By Claus Hetting, Wi-Fi NOW CEO & Chairman
For Mojo Networks, the Cloud and a fourth network layer called ‘the cognition plane’ is delivering on the promise of AI-optimised Wi-Fi. The new technology has unleashed the combination of nearly unlimited computing resources and machine learning on the problem of unruly Wi-Fi – and fixing it.
When connectivity is lost or unstable, Wi-Fi services are often blamed. But more often than not, the root problem is somewhere else in the network, says Pravin Bhadwat, CTO and co-founder of Mojo Networks. The company has comprehensively revamped Wi-Fi network architecture with the aim of using AI and machine learning to tackle a host of persistent and frequent Wi-Fi problems.
Teaching machines to troubleshoot Wi-Fi
A critical component of Mojo’s new Wi-Fi architecture is teaching the Cloud-based management system to troubleshoot connectivity problems – then applying this knowledge at the edge. In that way the network keeps functioning even if the connection to the Cloud is cut off, says Pravin.
“Before AI, network issues were dealt with manually using human intelligence. Today, we’re using our engineering skills to build adaptable decision trees for root error cause analysis. The diagnostic code is embedded in the access points, while the learning takes place in the Cloud,” explains Pravin.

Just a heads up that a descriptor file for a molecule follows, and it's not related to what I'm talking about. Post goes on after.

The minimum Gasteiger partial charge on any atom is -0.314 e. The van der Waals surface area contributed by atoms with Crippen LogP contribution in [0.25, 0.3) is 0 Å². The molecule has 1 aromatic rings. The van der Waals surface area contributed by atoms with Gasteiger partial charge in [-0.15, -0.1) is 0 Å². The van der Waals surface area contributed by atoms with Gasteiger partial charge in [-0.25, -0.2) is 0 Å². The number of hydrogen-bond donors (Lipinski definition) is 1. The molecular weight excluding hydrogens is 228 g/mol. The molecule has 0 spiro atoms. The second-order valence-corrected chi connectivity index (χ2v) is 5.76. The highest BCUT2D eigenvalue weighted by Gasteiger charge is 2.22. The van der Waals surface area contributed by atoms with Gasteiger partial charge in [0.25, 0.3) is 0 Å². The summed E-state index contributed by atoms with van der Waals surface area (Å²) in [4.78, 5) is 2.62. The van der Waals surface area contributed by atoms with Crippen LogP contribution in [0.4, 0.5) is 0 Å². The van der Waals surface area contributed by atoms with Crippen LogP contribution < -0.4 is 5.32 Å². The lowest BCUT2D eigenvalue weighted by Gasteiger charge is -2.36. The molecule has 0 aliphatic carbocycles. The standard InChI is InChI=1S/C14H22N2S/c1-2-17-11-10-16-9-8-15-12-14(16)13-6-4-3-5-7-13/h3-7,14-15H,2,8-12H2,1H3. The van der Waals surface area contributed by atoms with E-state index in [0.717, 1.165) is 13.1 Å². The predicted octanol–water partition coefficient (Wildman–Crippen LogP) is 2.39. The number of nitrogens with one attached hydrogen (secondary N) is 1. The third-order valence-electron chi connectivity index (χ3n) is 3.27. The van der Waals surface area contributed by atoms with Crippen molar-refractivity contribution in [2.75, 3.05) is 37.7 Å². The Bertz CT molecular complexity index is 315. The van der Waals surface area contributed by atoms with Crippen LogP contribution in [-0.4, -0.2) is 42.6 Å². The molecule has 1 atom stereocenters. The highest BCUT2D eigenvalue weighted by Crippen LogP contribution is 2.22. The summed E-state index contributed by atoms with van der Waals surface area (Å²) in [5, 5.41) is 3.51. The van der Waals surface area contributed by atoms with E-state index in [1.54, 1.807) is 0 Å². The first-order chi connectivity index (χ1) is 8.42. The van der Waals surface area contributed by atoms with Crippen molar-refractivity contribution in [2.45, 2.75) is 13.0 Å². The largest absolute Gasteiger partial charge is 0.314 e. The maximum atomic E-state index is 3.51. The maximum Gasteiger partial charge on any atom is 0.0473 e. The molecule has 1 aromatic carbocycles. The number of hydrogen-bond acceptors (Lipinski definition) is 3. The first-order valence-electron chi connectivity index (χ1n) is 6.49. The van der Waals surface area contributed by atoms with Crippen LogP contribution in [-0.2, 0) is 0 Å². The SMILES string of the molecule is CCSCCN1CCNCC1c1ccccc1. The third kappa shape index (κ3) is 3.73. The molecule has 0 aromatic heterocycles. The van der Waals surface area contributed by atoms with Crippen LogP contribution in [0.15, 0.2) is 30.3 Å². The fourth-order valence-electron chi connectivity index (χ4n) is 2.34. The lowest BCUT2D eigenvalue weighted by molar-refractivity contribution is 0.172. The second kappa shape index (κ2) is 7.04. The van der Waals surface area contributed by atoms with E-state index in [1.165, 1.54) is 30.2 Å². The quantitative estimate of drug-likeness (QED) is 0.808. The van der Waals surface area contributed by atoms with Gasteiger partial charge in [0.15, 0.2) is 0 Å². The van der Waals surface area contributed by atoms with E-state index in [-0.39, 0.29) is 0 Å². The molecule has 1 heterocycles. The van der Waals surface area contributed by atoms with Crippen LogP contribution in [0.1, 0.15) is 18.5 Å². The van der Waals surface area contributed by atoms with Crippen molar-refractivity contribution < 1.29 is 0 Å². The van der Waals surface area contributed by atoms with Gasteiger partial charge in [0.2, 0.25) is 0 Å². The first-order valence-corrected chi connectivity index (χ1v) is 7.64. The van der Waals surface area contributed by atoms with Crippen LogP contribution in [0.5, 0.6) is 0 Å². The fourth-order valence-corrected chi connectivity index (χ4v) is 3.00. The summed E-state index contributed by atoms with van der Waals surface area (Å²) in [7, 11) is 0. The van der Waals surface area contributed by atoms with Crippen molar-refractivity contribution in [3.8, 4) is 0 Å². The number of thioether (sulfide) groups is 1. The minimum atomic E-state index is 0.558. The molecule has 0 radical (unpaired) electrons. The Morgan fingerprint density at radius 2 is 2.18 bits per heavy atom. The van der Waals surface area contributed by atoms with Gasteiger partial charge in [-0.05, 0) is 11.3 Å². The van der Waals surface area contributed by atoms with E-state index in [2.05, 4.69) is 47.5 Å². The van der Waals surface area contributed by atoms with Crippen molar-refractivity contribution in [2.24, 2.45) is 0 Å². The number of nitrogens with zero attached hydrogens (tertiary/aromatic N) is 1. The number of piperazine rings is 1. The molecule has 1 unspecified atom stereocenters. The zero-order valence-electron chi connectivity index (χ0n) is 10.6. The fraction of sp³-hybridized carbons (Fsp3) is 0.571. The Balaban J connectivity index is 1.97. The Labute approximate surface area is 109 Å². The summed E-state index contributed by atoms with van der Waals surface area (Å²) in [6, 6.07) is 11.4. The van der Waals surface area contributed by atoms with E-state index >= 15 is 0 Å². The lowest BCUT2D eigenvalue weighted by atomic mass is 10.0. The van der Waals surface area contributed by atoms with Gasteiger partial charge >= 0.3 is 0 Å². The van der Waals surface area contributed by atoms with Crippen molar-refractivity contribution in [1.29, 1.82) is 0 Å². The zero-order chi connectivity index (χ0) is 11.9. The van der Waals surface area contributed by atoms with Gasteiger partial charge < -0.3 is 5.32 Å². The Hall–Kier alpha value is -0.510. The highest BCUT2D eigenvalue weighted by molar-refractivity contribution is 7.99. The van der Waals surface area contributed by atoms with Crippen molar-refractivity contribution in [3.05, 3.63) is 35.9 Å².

The end result of this kind of operational automation is that Wi-Fi networks serving millions of users every day – such as that of India’s Reliance Jio – can today be managed by only a handful of engineering staff, says Pravin.
The value of ‘cognitive’ Wi-Fi
The second critical part of Mojo’s AI approach is teaching machines to experience Wi-Fi services like humans would do – even down to the use of individual apps. Mojo uses human staff to rank the user experience as input to the machine learning process, Pravin explains.
“We believe that our cognitive approach is the only effective way of measuring and optimising Wi-Fi quality, also because static analyses do not work. With cognitive Wi-Fi, we can quantify how users experience specific voice or video applications, like Skype or WebEx voice or video, and correct accordingly,” says Pravin.
Below: Quantifying the Wi-Fi user experience by application